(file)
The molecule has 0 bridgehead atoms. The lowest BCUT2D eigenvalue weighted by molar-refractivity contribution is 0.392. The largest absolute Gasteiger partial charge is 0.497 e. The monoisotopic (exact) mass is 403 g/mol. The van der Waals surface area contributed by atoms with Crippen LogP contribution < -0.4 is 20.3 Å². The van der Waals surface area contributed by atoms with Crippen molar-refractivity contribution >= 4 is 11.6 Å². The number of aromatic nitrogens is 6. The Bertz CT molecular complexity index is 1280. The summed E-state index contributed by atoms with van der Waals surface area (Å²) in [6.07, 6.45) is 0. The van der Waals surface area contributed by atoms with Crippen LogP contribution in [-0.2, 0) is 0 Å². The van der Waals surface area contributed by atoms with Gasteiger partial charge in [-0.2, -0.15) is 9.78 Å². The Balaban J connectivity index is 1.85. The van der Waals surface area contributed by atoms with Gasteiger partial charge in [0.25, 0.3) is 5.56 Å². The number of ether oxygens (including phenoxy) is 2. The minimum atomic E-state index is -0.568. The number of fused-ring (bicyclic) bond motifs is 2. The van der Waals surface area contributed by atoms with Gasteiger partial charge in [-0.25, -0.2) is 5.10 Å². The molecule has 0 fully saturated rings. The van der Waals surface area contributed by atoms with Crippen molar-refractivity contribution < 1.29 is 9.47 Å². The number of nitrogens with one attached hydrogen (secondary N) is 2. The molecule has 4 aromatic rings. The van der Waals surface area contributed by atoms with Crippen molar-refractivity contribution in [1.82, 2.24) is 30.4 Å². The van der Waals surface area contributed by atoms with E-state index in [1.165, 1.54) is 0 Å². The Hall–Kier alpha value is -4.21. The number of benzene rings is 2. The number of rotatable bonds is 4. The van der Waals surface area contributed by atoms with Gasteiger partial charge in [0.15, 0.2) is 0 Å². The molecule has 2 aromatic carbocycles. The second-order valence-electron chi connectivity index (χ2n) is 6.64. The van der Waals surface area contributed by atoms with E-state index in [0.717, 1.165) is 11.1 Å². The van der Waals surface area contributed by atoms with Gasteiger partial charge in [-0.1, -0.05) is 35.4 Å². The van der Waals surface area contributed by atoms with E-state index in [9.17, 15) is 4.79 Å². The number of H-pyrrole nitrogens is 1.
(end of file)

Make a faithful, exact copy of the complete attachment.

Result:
The molecule has 0 bridgehead atoms. The lowest BCUT2D eigenvalue weighted by molar-refractivity contribution is 0.392. The largest absolute Gasteiger partial charge is 0.497 e. The monoisotopic (exact) mass is 403 g/mol. The van der Waals surface area contributed by atoms with Crippen LogP contribution < -0.4 is 20.3 Å². The van der Waals surface area contributed by atoms with Crippen molar-refractivity contribution >= 4 is 11.6 Å². The number of aromatic nitrogens is 6. The Bertz CT molecular complexity index is 1280. The summed E-state index contributed by atoms with van der Waals surface area (Å²) in [6.07, 6.45) is 0. The van der Waals surface area contributed by atoms with Crippen LogP contribution in [-0.2, 0) is 0 Å². The van der Waals surface area contributed by atoms with Gasteiger partial charge in [-0.2, -0.15) is 9.78 Å². The Balaban J connectivity index is 1.85. The van der Waals surface area contributed by atoms with Gasteiger partial charge in [0.25, 0.3) is 5.56 Å². The number of ether oxygens (including phenoxy) is 2. The minimum atomic E-state index is -0.568. The number of fused-ring (bicyclic) bond motifs is 2. The van der Waals surface area contributed by atoms with Gasteiger partial charge in [-0.25, -0.2) is 5.10 Å². The molecule has 0 fully saturated rings. The van der Waals surface area contributed by atoms with Crippen molar-refractivity contribution < 1.29 is 9.47 Å². The number of nitrogens with one attached hydrogen (secondary N) is 2. The molecule has 4 aromatic rings. The van der Waals surface area contributed by atoms with Crippen molar-refractivity contribution in [1.82, 2.24) is 30.4 Å². The van der Waals surface area contributed by atoms with E-state index in [1.165, 1.54) is 0 Å². The Hall–Kier alpha value is -4.21. The number of benzene rings is 2. The number of rotatable bonds is 4. The van der Waals surface area contributed by atoms with Gasteiger partial charge in [0.15, 0.2) is 0 Å². The molecule has 2 aromatic carbocycles. The second-order valence-electron chi connectivity index (χ2n) is 6.64. The van der Waals surface area contributed by atoms with E-state index in [0.717, 1.165) is 11.1 Å². The van der Waals surface area contributed by atoms with Gasteiger partial charge in [-0.1, -0.05) is 35.4 Å². The van der Waals surface area contributed by atoms with E-state index in [9.17, 15) is 4.79 Å². The number of H-pyrrole nitrogens is 1.